Alterna Savings turns to Web services model

Credit union Alterna Savings has rolled out a Web-based system that it expects will enable it to compete with the big banks.

The Web-based Summit iSpectrum solution uses a Web services approach to pull all client data into one place

so Alterna Savings can deliver much faster customer service than traditional mainframe green-screen systems allow.

“If we are going to compete with the large banks everything has to be quick, cheap and easy to use,” said Norman Ayoub, Alterna Savings’ chief operating officer. “Web technology is more flexible, less complex and less expensive to maintain. This system allows us to do things quickly, efficiently and to respond rapidly to a changing marketplace.”

The new system is expected to streamline the process of delivering members’ portfolio statements, enabling better product offerings, more efficient account management, faster loan decisions, and increased access to joint accounts.

Traditional mainframe systems can be inflexible, complex and costly to maintain. This has led many Canadian credit unions to outsource core processing to a third-party through an ASP model. rather than maintain in-house technology and the IT department required to run and support it.

Summit iSpectrum alleviates this complexity with its Web services model. Built on an application server farm architecture to ensure 24×7 operations and to support Alterna Savings’ 84 ATM machines and Internet banking, Summit iSpectrum was built from the ground up for the Canadian financial services industry by Summit Information Systems of Corvallis, Oregon.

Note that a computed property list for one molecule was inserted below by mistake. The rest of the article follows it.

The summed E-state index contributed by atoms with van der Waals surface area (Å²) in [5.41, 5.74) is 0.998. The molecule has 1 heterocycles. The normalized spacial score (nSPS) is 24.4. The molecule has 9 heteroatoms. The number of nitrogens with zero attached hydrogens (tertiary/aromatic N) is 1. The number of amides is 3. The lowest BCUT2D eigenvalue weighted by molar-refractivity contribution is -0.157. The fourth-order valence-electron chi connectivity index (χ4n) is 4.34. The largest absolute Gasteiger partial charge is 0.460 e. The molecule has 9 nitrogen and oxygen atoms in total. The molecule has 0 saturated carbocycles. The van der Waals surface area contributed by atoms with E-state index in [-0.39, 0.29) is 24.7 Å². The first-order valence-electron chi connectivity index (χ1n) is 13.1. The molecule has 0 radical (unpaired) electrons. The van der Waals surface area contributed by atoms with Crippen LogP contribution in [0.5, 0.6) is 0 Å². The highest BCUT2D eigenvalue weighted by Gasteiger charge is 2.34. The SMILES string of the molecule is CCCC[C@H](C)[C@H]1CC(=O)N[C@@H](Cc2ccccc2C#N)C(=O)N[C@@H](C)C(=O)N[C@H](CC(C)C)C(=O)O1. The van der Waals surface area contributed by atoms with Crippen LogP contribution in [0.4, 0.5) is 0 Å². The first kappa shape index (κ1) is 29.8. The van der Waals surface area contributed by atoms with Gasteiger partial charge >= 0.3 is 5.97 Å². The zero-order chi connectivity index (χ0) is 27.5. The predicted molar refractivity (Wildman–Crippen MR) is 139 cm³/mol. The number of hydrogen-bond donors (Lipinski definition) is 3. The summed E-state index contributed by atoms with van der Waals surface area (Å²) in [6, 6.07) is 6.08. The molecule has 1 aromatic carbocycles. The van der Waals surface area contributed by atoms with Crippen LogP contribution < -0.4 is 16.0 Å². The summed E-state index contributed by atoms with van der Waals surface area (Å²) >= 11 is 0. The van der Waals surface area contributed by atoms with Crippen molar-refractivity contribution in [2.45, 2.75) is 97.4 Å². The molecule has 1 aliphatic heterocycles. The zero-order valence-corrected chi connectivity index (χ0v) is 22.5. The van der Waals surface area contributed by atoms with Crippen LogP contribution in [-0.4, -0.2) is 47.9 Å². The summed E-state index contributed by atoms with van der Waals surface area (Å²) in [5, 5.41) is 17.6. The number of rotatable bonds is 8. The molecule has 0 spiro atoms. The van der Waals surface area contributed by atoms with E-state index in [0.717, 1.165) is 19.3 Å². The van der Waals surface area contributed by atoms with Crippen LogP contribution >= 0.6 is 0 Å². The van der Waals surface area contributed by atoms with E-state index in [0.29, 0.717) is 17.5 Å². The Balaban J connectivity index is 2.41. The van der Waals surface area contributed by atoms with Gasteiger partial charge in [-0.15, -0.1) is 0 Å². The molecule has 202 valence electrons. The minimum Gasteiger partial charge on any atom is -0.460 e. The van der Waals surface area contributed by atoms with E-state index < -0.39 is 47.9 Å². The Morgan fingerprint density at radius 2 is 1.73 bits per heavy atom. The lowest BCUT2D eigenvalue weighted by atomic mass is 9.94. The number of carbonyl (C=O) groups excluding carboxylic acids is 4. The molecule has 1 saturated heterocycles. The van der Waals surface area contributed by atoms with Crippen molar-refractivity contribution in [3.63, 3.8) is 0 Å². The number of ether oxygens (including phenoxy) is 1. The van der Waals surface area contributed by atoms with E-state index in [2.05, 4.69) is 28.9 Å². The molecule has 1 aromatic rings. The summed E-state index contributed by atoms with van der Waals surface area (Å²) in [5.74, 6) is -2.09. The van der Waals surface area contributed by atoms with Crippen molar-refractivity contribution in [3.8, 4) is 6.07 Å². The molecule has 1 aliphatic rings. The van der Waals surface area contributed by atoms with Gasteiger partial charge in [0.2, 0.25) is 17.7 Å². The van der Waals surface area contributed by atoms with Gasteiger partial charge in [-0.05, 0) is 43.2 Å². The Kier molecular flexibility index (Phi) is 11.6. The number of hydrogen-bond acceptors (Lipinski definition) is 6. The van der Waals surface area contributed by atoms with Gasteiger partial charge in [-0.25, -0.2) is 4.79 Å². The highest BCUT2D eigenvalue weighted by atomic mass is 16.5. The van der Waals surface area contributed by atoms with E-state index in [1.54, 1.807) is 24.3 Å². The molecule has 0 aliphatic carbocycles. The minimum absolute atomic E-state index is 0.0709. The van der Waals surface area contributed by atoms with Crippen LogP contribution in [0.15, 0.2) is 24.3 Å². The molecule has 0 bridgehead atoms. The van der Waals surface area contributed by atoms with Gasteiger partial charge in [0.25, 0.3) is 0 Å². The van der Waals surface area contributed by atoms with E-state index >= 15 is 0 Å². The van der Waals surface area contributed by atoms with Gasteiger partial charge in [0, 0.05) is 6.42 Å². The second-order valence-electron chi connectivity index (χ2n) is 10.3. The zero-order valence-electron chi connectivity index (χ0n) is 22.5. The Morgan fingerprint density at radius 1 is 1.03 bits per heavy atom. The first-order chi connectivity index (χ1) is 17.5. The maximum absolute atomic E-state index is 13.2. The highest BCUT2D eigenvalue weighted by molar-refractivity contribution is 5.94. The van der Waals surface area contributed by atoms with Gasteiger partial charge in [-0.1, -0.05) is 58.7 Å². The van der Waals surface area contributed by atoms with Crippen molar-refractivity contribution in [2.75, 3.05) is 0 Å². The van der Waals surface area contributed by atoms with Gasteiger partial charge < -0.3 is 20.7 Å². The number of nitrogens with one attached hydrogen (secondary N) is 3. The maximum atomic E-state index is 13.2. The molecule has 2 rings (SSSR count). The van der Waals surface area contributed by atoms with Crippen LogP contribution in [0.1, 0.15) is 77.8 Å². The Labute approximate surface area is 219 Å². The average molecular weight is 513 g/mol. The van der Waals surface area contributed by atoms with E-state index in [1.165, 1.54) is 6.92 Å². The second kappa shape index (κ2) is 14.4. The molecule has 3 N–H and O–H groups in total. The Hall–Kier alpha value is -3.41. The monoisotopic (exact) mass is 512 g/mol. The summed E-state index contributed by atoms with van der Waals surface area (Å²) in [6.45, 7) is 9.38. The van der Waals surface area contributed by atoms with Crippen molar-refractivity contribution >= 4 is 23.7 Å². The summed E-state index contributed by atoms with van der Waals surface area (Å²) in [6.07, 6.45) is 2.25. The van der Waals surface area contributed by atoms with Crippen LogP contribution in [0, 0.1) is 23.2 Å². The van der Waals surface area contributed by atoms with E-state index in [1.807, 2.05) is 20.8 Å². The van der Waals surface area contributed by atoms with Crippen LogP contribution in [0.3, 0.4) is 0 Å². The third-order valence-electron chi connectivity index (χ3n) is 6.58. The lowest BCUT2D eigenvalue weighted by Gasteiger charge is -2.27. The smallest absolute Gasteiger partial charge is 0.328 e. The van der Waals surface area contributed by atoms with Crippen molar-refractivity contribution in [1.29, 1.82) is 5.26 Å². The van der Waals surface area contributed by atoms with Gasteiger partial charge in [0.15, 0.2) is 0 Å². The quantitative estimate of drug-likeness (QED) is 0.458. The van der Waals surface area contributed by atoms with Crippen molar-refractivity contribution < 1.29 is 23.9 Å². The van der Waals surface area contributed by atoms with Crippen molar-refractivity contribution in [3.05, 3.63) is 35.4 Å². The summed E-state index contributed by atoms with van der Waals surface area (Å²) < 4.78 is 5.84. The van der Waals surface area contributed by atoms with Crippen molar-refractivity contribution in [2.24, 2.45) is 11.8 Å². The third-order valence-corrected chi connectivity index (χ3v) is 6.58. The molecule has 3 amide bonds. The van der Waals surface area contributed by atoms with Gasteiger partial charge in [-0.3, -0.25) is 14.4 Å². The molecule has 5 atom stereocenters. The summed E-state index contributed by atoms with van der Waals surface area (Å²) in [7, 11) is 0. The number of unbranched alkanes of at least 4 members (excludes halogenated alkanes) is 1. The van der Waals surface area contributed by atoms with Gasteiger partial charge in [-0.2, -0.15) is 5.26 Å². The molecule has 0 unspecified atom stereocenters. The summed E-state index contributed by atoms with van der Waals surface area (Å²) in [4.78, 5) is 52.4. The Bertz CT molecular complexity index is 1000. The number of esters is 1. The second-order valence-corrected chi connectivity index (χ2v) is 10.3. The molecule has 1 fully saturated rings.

According to David Brim, iSpectrum’s chief architect, initial discussions with Alterna Savings involved a more traditional mainframe system, but as the process progressed Summit realized that a unique opportunity was presenting itself: come up with a completely new system that utilizes the latest Web-based approaches using Alterna Savings’ real-world customer requirements as a development guide.

“It’s a more reliable system,” said Brim, of the server farm architecture. “If you’ve got one box and something happens to it then you are down. If you spread the processing load across multiple box as this system does, then the customer probably won’t even notice if there is a maintenance issue with one box.”

In addition to reliability, other demands for the new system included flexibility, scalability, ease of use and interoperability with other systems both within the credit union and externally through alliance partners such as mutual fund and insurance companies.

“We are literally changing the way branches operate,” said Christine Pearson, Summit’s vice-president of Marketing. “If I was a customer service rep and a client came in and wanted three or four different types of transactions in the past I would have typically needed to access several different systems with all their individual passwords and screens. That takes a lot of time.

“We are clearing the forest of applications that front-line staff need to know in order to help their customers. It’s becoming a clearinghouse where they can get all the information they need to serve customers. This is what the market needs and where it wants to go.”

Ayoub agreed. “Where there is a lot of human interaction, the focus is on getting things done. It’s going to allow us to spend less time on transactions and more time treating our customer’s well.

“We are very focused on changing the way we work from the outside in, i.e., from the customers’ requirements rather than blue sky ideas we come up with internally,” said the banking executive. “We are really trying to get inside the minds of our customers.

“There’s no point in building a better mousetrap. Everyone else already has one. The key is in responding to what customers actually want and delivering it. iSpectrum does that for us.”

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